Analysis of the Health Care Proposal
Here is the paragraph we are analyzing (found at the end of Page 7),
As a first step, policymakers must shed the notion that the government can run health care from Washington. No centralized health care “plan” can replace America’s health care sector, and, in fact, any such plan would stifle ingenuity. Health care is the product of many players, interacting in dynamic ways: doctors, nurses, technicians, pharmaceutical companies, medical equipment makers, State and local government, and insurers, among others. Effective and efficient health care must draw from this diverse field of participants. It should restore decision-making to the people most directly affected by the choices, putting patients, families, and doctors in charge, not the central government’s bureaucracies. It should encourage greater flexibility in the design and pricing of health insurance policies, so insurers can tailor benefits to a wide range of individuals and families with diverse needs – precisely the opposite of Washington’s insistence on prescribing what types of insurance people need. It should promote innovation by lifting regulatory burdens, and encouraging the exploration of untried technologies, rather than directing research from Washington.
The first sentence says that the Governement cannot run health care. This is a conclusion which is not supported by the following facts
- In ALL the other developed countries in the world the Government run regulated centralized Universal HC Systems enabling all of the components to work together efficiently. They support centers of excellence and share information. On average they all provide quality Universal coverage for about half of the cost in the US.
- They all reconize that competition in HC is not effective in reducing cost or increasing quality, as the consumer does not know what they need and has no cost or value data on providers to compare them.
- Healthcare bankruptcies are unheard of in these countries.
- HC is the leading cause of bankrupcy in the US.
- They all have national healthcare resouce plans to ensure that they efficiently meet the geographic and demographic needs of their population.
- No State in the US has a HC resources plan aimed at efficiently meeting their population’s needs.
- Only the US has employers as an integral part of the HC System. Employer US HC costs are a major competitive disadvantage for US companies in the global marketplace.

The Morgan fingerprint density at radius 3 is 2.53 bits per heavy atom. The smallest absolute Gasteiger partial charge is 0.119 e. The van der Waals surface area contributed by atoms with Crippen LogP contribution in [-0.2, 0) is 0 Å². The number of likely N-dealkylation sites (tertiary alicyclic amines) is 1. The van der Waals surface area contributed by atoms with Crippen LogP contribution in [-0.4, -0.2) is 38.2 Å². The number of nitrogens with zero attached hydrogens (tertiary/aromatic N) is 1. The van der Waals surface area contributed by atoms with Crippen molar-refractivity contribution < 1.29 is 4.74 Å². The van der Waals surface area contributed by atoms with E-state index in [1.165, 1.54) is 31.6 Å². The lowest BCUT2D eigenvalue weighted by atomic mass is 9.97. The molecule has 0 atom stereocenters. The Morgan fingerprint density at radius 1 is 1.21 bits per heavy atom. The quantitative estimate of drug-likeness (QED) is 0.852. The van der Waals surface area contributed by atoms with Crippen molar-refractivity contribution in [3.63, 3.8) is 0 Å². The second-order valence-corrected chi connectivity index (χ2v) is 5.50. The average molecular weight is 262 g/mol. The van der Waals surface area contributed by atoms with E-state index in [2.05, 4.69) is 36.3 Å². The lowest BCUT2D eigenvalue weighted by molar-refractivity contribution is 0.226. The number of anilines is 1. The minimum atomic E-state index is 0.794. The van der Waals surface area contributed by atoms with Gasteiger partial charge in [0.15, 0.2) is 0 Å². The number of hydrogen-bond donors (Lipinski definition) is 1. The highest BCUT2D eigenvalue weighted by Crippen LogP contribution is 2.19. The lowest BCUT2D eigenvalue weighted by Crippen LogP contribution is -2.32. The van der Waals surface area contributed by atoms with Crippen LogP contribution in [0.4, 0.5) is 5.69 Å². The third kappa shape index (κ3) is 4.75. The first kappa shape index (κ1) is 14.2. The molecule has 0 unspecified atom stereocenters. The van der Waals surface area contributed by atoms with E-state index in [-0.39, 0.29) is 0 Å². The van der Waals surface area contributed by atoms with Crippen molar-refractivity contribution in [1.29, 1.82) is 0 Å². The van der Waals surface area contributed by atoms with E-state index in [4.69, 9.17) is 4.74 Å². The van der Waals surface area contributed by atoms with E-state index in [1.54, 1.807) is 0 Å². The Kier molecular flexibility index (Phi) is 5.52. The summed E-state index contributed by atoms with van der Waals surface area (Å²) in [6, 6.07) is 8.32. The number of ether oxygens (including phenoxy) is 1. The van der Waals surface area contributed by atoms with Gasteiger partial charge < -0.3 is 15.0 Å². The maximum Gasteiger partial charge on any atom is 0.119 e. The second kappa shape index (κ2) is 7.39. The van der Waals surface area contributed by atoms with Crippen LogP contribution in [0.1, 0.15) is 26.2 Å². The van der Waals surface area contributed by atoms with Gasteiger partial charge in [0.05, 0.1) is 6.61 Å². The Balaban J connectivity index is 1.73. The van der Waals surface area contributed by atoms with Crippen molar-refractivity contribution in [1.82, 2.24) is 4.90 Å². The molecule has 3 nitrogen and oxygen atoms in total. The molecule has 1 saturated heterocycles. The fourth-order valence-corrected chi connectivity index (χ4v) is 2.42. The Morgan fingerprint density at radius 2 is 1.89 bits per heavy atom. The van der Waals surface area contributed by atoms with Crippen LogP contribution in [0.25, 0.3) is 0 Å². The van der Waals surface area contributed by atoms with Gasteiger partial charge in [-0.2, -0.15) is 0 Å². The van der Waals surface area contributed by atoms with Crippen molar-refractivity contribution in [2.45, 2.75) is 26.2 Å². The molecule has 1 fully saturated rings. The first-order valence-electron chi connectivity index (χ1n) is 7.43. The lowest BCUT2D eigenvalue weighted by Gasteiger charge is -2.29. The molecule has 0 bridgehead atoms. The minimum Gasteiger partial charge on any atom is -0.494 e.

- 36 of these countries HC Systems are ranked better than the US in overall outcomes and cost effectiveness by the World Health Organization in 2000.
- The Commonwealth Fund wrote
- New York, NY, June 23, 2010—Despite having the most expensive health care system, the United States ranks last overall compared to six other industrialized countries—Australia, Canada, Germany, the Netherlands, New Zealand, and the United Kingdom—on measures of health system performance in five areas: quality, efficiency, access to care, equity and the ability to lead long, healthy, productive lives, according to a new Commonwealth Fund report. While there is room for improvement in every country, the U.S. stands out for not getting good value for its health care dollars, ranking last despite spending $7,290 per capita on health care in 2007 compared to the $3,837 spent per capita in the Netherlands, which ranked first overall.
- Because these countries only have one central plan their administration costs very much lower(up to 90%) than the US and people have a much easier time using the System. The Affordable Healthcare Act has dramatically increased administration costs through the number of “different” plans available.
- Many countries have the flexibility of “buying up” on some aspects of HC services. These are all very affordable compared to the US.
– US Medicare and Medicaid are centralised and goverment run with regulation on fees for service though the government “Fee Schedule”.
US Leads the World
– The US is one of the world’s leaders in a number of specialist(profitable) areas including Cardioligy and Cancer.
HC Education and Preventative medicine
-It is however one of the poorest in HC education and preventative medicine because of their low profit margins. Investment in these areas however actually has the biggest impact on overall community health and cost efficiency. Healthy life style means lower cost.
– For 2015 the US is 53rd in life expectancy in the world, Japan is 2nd, Australia 9th, Italy 10th, Canada 13th, France 14th, Spain 15th, UK 30th. (www. geoba.se/population).
– More HC innovation occurs in the US than any other country. This is because we are the only unregulated major market that allows for very generous pricing of new HC drugs, products and procedures. All foreign pharmaceutical companies make most of their profit in the US. This results in the American public effectively financing the most HC reseach for the rest of the world.